Dear all,

I am thinking about a problem as follows: Suppose a simply-connected 2-dimensional manifold has an $S^1$ boundary, is it homeomorphic to the open disk $D^2$? In fact, I would like to understand the general higher-dimensional case, i.e., how to decide the homeomorphism type of a (connected) manifold $M$ via its boundary submanifold $N$? Of course we need to put some condition on $M$ such like contractible or else, otherwise it could be arbitrary. In particular, when could we know that $M$ is the trivial fill-in manifold of $N$? For example, $M$ is the solid $k$-torus whereas $N=T^k=S^1\times\cdots\times S^1$.

I have no idea whether this is a research problem or just an exercise. I am sorry about my few knowledge on topology. If it is quite standard, could you please suggest me some reference books? Thanks a lot.


Yes, assuming the manifold compact. One way to see this is this: if we glue a disk along the boundary, we get a manifold which is simply-connected manifold by Seifert-van Kampen, and closed, hence a sphere by the classification theorem.

The same argument plus the Whitehead theorem and the topological Poincare conjecture shows that any compact contractible manifold that bounds a sphere must be homeomorphic (but not necessarily diffeomorphic) to the unit disk.

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    $\begingroup$ ... and in dimension $n \geq 3$ there are $n$-manifolds which are not spheres that bound contractible manifolds. Google "Mazur manifold" for details. $\endgroup$ – Ryan Budney Nov 1 '11 at 4:08
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    $\begingroup$ But if an $n$-manifold bounds a contractible manifold, by Poincare Duality it must be a homology sphere -- meaning having the same homology has $S^n$. $\endgroup$ – Ryan Budney Nov 1 '11 at 4:12
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    $\begingroup$ Dear Chih-Wei -- a torus $T^k$ inside some manifold $M$ does not necessarily split $M$: take $M=T^k\times T^1$. And yes, no contractible manifold has $T^k$ as boundary unless $k=1$. $\endgroup$ – algori Nov 1 '11 at 4:37
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    $\begingroup$ A compact contractible smooth manifold bounded by a sphere $S^{n-1}$ is actually also diffeomorphic to a disc $D^n$ provided that $n>4$: there are exotic spheres, but there are no exotic balls as far as I remember. In fact, every known exotic sphere is the union of two standard smooth balls glued via a nonstandard smooth map along their boundaries. So if you remove a ball from an exotic sphere you get a standard ball. The dimension-4 case is of course still open and of completely different flavour. $\endgroup$ – Bruno Martelli Nov 9 '11 at 21:02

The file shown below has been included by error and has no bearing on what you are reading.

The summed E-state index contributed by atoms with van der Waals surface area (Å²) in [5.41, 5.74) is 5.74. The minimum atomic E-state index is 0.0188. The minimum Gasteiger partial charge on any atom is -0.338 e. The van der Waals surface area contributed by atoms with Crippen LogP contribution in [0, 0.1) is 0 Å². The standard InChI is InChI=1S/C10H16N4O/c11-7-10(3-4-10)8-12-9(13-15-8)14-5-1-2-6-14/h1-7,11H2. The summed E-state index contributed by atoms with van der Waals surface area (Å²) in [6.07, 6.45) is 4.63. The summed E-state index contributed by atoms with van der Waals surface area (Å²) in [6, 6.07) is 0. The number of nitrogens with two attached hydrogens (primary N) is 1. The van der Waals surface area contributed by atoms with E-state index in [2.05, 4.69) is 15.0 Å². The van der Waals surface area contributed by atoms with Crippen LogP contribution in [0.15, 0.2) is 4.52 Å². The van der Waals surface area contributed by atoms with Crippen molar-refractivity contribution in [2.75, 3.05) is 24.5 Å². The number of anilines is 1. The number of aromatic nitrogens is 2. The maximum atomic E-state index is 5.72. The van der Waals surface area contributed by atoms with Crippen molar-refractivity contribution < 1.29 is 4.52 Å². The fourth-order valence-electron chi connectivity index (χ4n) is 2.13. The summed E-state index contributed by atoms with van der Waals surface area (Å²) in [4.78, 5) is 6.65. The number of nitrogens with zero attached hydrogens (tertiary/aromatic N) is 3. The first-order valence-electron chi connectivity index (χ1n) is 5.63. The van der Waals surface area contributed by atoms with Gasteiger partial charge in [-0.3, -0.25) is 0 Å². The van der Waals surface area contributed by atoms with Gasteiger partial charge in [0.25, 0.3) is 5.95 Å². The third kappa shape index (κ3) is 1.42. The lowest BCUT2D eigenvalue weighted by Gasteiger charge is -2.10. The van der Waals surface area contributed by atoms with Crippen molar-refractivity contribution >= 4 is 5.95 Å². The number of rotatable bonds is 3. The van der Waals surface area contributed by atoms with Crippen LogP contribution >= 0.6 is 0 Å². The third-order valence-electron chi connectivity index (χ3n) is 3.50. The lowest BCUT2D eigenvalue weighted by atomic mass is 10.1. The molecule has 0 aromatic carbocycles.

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    $\begingroup$ Bruno -- re "there are no exotic balls as far as I remember": indeed, by the h-cobordism theorem. $\endgroup$ – algori Nov 10 '11 at 12:54

I'm wondering whether there isn't a much easier argument for 2-dimensional case, without using Seifert-van Kampen or the classification of surfaces (which is a middling hard theorem).

Fix the boundary of a collar $f\colon\, S^1\to M$ of the $S^1$-boundary of your simply-connected 2-manifold M, and contract it to a point via a homotopy $H\colon\, S^1\times [0,1]\to M$ with $H(S^1\times\{0\})=f$ to $H(S^1\times\{1\})$ a constant function. To keep things simple, this might as well be free homotopy- the loops have no basepoint. This homotopy H gives rise to a codimension 1 foliation of a submanifold N of M, whose leaves are the loops $H(S^1\times\{t\}$ with $t\in [0,1]$. The submanifold N has to be a disc, because the homotopy induces a Morse function ($t$ is "the height") which has one critical point at $t=1$ (maybe after an eentsy weentsy perturbation- so Sard's theorem is implicit at this step, which is also a middling difficult theorem, but, I would argue, easier than the classification of closed surfaces), and a 2-manifold with a Morse function with one boundary component and one critical point can only be a disc. Now you argue that because M is a 2-manifold, there can't be more than one choice of disc N, otherwise in the neighbourhood of their intersection would not localy look like $\mathbb{R}^2$. So M must be N (plus the collar), and you're finished.
Does this make sense?

  • $\begingroup$ Thanks Daniel, it seems to be a nice proof, however I do not yet have enough ability to say it works or not. I'll try to pick up related knowledge. Thanks a lot. $\endgroup$ – Chih-Wei Chen Nov 17 '11 at 2:20

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